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19 of 21 people found the following review helpful By Diane B. Wilkes VINE VOICE on March 17, 2012
Format: Hardcover Vine Customer Review of Free Product ( What's this? )
As I did with Marisa de los Santos' previous books, I galloped easily through FALLING TOGETHER. It's the story of a triangular college friendship between Pen, Will, and Cat that had a physical divide but a permanent emotional bond. While Pen and, to a lesser degree, Will are fully developed characters, I never felt that I understood why Cat was so beloved by either of them. She is not remotely fleshed out as a character, and I find that dissatisfying, as she is the object of great and engaged affection and this reader can't help but wonder why. Since the search for her is arduous and expensive and complicated and at the heart of the book...it's a problem.

The internal dialogue is one of de los Santos' great gifts--so real and wise--but there was just too much of it. Coupled with a denouement so unbelievable that it put the stake in my reader's heart and mind, I am disappointed--even though the book was utterly readable and beautifully written.
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27 of 33 people found the following review helpful By M. D. Mulhern VINE VOICE on September 5, 2011
Format: Hardcover Vine Customer Review of Free Product ( What's this? )
I LOVED de los Santos's "Love Walked in " and "Belong to Me." I was so excited to see that she had finally written another book. I do wish this had been about Cordelia and Teo, even though I know their stories have come to a close. Regardless, I was still looking forward to reading this book.

Unfortunately, I have been really disappointed so far. In fact, I will admit that I have not finished the book but think it's worthwhile to mention that I don't think I'm going to.

First of all, I can't bring myself to care about these characters. We are given a few small glimpses into their past...how they met in college, a small instance of how they stood up for each other as friends, but honestly, just really superficial information and not nearly enough to see why they are really friends and especially the pull of Cat's character. In fact, Cat seems really erratic and self centered.

I found the writing style and plot in this book poorly written (or edited) and very chopping. In fact, when the chapter about Augusta's father popped up it seemed so out there that I felt I had missed something. We are getting too many small snippets of storyline, characters, etc., and nothing is really binding them together. While I don't like it when authors do this, it almost would have been better if she had given us alternating chapters from each character's POV, like she did in "Belong to Me."

I'm sorry, but nothing about this story makes me care enough to find out what is going to happen.

**Also, note to publishers, every other set of pages in the ARC were blurry. This defnitely added to the difficulty in reading and enjoying this book.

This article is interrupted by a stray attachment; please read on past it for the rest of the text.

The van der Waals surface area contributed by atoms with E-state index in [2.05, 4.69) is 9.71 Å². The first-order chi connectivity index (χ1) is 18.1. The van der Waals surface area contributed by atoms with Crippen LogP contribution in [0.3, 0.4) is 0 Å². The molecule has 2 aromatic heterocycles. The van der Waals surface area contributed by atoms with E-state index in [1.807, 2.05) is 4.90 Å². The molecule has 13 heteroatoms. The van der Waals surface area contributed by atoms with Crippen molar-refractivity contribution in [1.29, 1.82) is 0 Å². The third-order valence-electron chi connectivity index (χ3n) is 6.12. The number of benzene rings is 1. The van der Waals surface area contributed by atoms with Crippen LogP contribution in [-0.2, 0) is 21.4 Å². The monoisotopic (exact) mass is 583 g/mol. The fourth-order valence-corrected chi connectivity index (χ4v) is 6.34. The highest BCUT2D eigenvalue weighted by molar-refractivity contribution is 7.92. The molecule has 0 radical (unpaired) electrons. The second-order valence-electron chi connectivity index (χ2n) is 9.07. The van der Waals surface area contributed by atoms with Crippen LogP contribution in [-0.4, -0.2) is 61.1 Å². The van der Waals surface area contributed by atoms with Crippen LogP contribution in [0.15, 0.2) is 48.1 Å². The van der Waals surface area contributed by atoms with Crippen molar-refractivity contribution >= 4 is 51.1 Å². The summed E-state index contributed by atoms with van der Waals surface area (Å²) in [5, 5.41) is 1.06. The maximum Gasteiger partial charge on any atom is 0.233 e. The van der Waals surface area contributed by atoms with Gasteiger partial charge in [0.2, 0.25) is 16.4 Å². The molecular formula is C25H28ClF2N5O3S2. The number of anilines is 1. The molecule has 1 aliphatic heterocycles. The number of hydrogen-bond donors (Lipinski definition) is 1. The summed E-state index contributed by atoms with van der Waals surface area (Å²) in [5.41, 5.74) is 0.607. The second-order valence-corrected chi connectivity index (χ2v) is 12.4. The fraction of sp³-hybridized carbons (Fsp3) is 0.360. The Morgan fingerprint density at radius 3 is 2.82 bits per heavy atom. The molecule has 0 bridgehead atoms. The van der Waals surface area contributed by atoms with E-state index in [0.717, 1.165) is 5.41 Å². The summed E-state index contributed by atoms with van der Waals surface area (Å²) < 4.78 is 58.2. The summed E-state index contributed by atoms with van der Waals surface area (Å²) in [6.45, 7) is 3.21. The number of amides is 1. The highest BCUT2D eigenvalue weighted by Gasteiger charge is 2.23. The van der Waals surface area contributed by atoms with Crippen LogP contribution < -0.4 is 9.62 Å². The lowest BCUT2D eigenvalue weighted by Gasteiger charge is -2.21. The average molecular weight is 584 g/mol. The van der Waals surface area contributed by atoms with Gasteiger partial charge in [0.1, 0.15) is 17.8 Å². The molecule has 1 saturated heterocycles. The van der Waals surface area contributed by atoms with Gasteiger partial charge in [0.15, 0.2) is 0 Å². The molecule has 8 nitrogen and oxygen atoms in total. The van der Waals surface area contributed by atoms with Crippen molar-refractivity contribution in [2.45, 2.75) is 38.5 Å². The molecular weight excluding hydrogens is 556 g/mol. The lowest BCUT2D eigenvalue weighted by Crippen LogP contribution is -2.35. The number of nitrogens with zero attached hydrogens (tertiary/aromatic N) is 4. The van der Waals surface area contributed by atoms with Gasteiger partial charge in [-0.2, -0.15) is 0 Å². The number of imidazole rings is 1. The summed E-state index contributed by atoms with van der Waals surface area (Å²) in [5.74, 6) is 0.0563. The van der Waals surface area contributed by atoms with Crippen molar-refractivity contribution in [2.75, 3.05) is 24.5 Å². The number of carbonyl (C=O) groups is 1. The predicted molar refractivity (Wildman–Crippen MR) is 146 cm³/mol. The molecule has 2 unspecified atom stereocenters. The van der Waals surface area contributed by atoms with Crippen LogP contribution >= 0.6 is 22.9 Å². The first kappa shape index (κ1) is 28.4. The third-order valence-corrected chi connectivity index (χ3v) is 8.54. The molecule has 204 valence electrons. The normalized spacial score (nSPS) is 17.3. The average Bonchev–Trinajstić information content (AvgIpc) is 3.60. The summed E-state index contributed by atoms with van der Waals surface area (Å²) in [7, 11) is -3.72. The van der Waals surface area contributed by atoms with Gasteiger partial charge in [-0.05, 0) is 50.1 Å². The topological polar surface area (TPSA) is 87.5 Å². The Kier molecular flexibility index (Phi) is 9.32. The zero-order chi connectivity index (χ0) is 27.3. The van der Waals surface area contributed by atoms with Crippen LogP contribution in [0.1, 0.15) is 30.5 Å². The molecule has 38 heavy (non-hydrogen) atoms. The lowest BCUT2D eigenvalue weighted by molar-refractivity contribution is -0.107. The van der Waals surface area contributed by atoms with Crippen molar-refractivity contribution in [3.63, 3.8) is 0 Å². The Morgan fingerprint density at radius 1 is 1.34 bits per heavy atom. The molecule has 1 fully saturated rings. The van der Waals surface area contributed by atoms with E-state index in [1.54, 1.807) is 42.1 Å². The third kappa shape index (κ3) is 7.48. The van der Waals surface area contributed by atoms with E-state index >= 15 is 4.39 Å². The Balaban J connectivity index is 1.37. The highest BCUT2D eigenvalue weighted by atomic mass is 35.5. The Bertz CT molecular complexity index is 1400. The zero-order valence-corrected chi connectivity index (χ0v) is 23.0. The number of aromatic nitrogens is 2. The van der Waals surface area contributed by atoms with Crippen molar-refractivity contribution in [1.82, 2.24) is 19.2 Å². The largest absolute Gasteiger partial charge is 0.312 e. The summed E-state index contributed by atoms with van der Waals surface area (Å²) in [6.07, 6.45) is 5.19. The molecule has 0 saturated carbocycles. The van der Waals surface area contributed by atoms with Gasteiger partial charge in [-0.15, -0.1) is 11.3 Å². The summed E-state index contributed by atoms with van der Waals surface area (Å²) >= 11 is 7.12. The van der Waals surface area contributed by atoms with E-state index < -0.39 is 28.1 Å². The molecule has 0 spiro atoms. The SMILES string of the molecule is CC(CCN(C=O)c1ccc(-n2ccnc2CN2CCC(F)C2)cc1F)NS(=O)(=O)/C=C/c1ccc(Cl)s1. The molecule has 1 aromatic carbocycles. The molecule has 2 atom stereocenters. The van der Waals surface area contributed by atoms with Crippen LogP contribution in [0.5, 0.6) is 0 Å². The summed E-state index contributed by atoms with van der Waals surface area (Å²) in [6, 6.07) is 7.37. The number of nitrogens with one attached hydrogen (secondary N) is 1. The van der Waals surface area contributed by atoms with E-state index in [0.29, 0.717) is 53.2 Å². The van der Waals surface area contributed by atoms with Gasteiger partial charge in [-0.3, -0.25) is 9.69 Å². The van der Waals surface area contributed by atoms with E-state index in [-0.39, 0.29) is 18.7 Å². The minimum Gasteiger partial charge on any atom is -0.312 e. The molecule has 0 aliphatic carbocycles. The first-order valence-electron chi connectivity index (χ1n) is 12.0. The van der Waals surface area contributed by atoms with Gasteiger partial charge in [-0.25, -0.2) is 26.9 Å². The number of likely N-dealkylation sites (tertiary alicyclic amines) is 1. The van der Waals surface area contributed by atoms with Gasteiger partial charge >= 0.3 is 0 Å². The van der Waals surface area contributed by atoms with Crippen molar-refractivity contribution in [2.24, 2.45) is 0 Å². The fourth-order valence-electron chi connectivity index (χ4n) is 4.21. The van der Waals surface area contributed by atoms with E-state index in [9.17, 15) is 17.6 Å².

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5 of 5 people found the following review helpful By zimaread on June 3, 2013
Format: Kindle Edition Verified Purchase
Let me start by saying that this is the first book I have read by Marisa de los Santos. Most of the reviews recommend her other works as being better than this. I don't know about that. I seriously doubt I will giver her another chance just because I had such a negative reaction to this work. This book honestly felt like it was going to last forever. So much happened and didn't happen that I found myself lost in places, apathetic in others, and finally just praying it would end. I made a deal with myself that I would finish every book I purchased on Amazon no matter how painful and that was the only reason I finished this book. I did have to skip a lot of pages though. It was the only way I could preserve my sanity and my kindle. There were a couple of times I wanted to throw it against the wall.
But before I continue my rant...lets talk about the story.....

Pen, Will, and Cat were best friends in college. They were more than best friends...they were connected emotionally, metaphysically, but never physically ( it would have been a bit more interesting if there was a triangle there...but their friendship was too PURE for that). The did everything together, lived together, went to parties together, ate together, and judged people together. Then one day Cat falls in love with a man that Will and Pen don't like, loath is probably a better word, and the friendship disintegrates. They make a deal to never contact each other again and they stick to it for 10 years.

10 years later....

Will is a children's author who sounds pretty cool and sexy in the beginning but is washed out by the other personalities in the book as the story progresses.
Read more ›